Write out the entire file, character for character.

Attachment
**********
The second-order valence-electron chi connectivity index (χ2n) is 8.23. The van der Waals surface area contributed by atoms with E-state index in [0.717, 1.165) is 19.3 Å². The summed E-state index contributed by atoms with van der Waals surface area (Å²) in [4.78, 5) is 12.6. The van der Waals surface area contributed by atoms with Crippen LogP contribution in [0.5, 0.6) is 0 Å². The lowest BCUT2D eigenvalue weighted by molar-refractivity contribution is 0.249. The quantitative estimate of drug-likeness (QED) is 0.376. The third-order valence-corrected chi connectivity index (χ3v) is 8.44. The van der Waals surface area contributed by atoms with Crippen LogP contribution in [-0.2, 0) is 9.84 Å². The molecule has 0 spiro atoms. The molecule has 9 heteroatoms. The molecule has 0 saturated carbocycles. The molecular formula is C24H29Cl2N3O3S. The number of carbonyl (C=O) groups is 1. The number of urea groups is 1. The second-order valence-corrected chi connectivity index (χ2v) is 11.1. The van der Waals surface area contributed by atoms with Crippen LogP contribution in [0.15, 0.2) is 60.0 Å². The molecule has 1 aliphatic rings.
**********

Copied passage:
The second-order valence-electron chi connectivity index (χ2n) is 8.23. The van der Waals surface area contributed by atoms with E-state index in [0.717, 1.165) is 19.3 Å². The summed E-state index contributed by atoms with van der Waals surface area (Å²) in [4.78, 5) is 12.6. The van der Waals surface area contributed by atoms with Crippen LogP contribution in [0.5, 0.6) is 0 Å². The lowest BCUT2D eigenvalue weighted by molar-refractivity contribution is 0.249. The quantitative estimate of drug-likeness (QED) is 0.376. The third-order valence-corrected chi connectivity index (χ3v) is 8.44. The van der Waals surface area contributed by atoms with Crippen LogP contribution in [-0.2, 0) is 9.84 Å². The molecule has 0 spiro atoms. The molecule has 9 heteroatoms. The molecule has 0 saturated carbocycles. The molecular formula is C24H29Cl2N3O3S. The number of carbonyl (C=O) groups is 1. The number of urea groups is 1. The second-order valence-corrected chi connectivity index (χ2v) is 11.1. The van der Waals surface area contributed by atoms with Crippen LogP contribution in [0.15, 0.2) is 60.0 Å². The molecule has 1 aliphatic rings.